Computations in Mathematics, Mathematical Education, and Science

A special issue of Computation (ISSN 2079-3197).

Deadline for manuscript submissions: closed (31 January 2024) | Viewed by 7675

Special Issue Editor

School of Education and Professional Studies, State University of New York, Potsdam, NY, USA
Interests: mathematics education; differential equations; control theory

Special Issue Information

Dear Colleagues,

Just as advances in mathematics often depend on the methods of computation available, the effectiveness of applications of mathematics to education and science depends on our knowledge and understanding of how computers can support advances in areas that use mathematics. The aim of this Special Issue is to collect scholarly reports on the effective use of computations within the wide range of experiences, grade levels, and topics. Of special interest are submissions that demonstrate the duality of mathematical and computational methods in the sense that whereas computations facilitate access to mathematical knowledge, mathematics itself can be used to improve the efficiency of computations, which, in turn, enable advancements in various applications of mathematics to education and science.

At the pre-college level of mathematics education, the Special Issue seeks to identify successful experiences in using computations to communicate the presence of big ideas within seemingly mundane curricular topics and, by the same token, in enabling the study of traditionally difficult and conceptually rich topics through the use of computations. At the college level of mathematics education, the Special Issue invites articles that demonstrate how experimental approaches to mathematics that draw on the power of software to perform numerical and symbolic computations as well as graphical and geometric constructions make it possible to balance informal and formal learning of mathematical ideas. In applications of mathematics to science, this Special Issue invites submissions demonstrating how the availability of symbolic computations enables transition from results based on informal experiments to formal justifications of the results using methods of formal mathematics. Recommended topics to be considered may center on the following questions:

  • How does the use of computations affect mathematics research?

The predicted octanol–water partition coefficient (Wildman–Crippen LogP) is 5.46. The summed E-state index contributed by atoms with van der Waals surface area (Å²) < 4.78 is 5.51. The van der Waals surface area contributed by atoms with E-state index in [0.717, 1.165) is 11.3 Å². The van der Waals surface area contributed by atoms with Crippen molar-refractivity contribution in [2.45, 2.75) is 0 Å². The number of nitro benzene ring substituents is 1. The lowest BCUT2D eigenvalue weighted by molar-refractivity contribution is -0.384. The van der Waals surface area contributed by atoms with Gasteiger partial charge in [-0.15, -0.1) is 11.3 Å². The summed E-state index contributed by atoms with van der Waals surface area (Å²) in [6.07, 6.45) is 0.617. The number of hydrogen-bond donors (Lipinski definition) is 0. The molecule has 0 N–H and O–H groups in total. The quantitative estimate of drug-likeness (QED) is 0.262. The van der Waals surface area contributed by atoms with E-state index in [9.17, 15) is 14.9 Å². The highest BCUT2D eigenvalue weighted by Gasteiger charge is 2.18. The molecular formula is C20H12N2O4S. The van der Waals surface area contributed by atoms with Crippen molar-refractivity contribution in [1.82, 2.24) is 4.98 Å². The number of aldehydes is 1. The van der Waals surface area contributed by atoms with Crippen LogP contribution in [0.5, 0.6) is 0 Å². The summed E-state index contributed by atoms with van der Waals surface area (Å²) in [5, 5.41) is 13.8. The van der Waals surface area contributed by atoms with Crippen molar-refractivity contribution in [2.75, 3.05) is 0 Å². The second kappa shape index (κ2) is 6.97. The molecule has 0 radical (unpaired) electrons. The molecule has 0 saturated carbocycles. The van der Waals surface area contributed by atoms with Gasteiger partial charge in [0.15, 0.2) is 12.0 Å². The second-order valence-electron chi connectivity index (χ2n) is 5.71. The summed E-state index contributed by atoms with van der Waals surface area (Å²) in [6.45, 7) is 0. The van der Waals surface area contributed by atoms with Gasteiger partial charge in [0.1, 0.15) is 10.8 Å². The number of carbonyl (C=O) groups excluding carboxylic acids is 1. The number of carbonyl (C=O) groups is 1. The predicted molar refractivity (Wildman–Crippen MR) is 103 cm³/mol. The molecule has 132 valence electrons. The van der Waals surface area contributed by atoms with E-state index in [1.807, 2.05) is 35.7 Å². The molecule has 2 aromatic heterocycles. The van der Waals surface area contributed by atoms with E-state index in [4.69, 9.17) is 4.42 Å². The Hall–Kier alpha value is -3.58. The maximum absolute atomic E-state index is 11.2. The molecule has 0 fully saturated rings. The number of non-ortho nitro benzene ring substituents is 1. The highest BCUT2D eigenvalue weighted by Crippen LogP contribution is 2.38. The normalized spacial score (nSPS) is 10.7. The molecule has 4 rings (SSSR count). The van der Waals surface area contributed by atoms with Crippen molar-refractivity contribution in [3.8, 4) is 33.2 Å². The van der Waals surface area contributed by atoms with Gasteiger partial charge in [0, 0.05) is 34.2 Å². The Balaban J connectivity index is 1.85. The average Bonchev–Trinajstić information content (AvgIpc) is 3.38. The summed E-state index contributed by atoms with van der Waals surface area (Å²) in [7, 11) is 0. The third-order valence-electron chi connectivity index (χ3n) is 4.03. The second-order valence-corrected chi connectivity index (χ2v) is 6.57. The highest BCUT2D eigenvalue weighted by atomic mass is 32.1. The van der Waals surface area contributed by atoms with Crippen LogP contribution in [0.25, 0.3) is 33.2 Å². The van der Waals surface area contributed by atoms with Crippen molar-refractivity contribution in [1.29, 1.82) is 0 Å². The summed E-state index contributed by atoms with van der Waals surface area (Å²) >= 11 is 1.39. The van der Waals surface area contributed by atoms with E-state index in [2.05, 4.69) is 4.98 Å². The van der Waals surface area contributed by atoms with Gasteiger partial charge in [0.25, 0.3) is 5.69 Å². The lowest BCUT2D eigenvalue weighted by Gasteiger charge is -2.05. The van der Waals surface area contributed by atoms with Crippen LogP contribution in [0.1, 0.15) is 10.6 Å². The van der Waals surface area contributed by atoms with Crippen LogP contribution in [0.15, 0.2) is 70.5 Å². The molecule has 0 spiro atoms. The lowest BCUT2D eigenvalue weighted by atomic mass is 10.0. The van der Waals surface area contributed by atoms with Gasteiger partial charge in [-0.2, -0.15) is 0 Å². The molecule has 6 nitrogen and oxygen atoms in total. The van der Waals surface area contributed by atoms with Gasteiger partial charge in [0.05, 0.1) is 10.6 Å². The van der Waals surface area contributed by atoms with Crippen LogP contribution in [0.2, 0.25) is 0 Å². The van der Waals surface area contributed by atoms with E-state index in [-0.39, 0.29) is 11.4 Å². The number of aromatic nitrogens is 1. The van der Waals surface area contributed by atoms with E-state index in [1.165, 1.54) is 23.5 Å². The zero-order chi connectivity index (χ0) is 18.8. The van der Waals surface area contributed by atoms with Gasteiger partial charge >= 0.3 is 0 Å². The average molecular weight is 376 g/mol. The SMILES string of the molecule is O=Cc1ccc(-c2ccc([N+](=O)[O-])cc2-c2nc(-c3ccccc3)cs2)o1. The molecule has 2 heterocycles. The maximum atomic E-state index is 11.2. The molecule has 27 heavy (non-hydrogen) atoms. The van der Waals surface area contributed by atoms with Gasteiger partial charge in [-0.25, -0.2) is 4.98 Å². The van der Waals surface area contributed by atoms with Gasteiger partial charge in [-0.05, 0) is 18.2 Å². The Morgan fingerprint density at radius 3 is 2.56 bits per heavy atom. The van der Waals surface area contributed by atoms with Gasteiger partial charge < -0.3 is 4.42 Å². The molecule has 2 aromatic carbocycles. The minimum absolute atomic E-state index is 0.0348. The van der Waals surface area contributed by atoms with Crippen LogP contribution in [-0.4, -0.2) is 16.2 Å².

• How are computations used in the preparation of PK-12 teachers of mathematics?
  • How does the use of computations enable the revision of undergraduate mathematics curricula?
  • How does the use of computations facilitate the transition from high school mathematics to university mathematics?
  • How does the growth of online degree programs affect the use of digital technology within mathematics courses of such programs?
  • How does the use or computations affect research in science?

Articles are expected to include a theoretical discussion of educational, mathematical, and epistemological issues associated with the use of computations in mathematics and their applications to education and science.

Prof. Dr. Sergei Abramovich
Guest Editor

Manuscript Submission Information

Manuscripts should be submitted online at www.mdpi.com by registering and logging in to this website. Once you are registered, click here to go to the submission form. Manuscripts can be submitted until the deadline. All submissions that pass pre-check are peer-reviewed. Accepted papers will be published continuously in the journal (as soon as accepted) and will be listed together on the special issue website. Research articles, review articles as well as short communications are invited. For planned papers, a title and short abstract (about 100 words) can be sent to the Editorial Office for announcement on this website.

Submitted manuscripts should not have been published previously, nor be under consideration for publication elsewhere (except conference proceedings papers). All manuscripts are thoroughly refereed through a single-blind peer-review process. A guide for authors and other relevant information for submission of manuscripts is available on the Instructions for Authors page. Computation is an international peer-reviewed open access monthly journal published by MDPI.

Please visit the Instructions for Authors page before submitting a manuscript. The Article Processing Charge (APC) for publication in this open access journal is 1800 CHF (Swiss Francs). Submitted papers should be well formatted and use good English. Authors may use MDPI's English editing service prior to publication or during author revisions.

Keywords

  • mathematics
  • education
  • science
  • research
  • digital computation
  • curriculum development
  • online programs
  • teacher preparation

Published Papers (4 papers)

Order results
Result details
Select all
Export citation of selected articles as:

Research

15 pages, 6176 KiB  
Article
Exploring Polygonal Number Sieves through Computational Triangulation
Computation 2023, 11(12), 251; https://doi.org/10.3390/computation11120251 - 10 Dec 2023
Viewed by 1126
Abstract
The paper deals with the exploration of subsequences of polygonal numbers of different sides derived through step-by-step elimination of terms of the original sequences. Eliminations are based on special rules similarly to how the classic sieve of Eratosthenes was developed through the elimination [...] Read more.
The paper deals with the exploration of subsequences of polygonal numbers of different sides derived through step-by-step elimination of terms of the original sequences. Eliminations are based on special rules similarly to how the classic sieve of Eratosthenes was developed through the elimination of multiples of primes. These elementary number theory activities, appropriate for technology-enhanced secondary mathematics education courses, are supported by a spreadsheet, Wolfram Alpha, Maple, and the Online Encyclopedia of Integer Sequences. General formulas for subsequences of polygonal numbers referred to in the paper as polygonal number sieves of order k, that include base-two exponential functions of k, have been developed. Different problem-solving approaches to the derivation of such and other sieves based on the technology-immune/technology-enabled framework have been used. The accuracy of computations and mathematical reasoning is confirmed through the technique of computational triangulation enabled by using more than one digital tool. A few relevant excerpts from the history of mathematics are briefly featured. Full article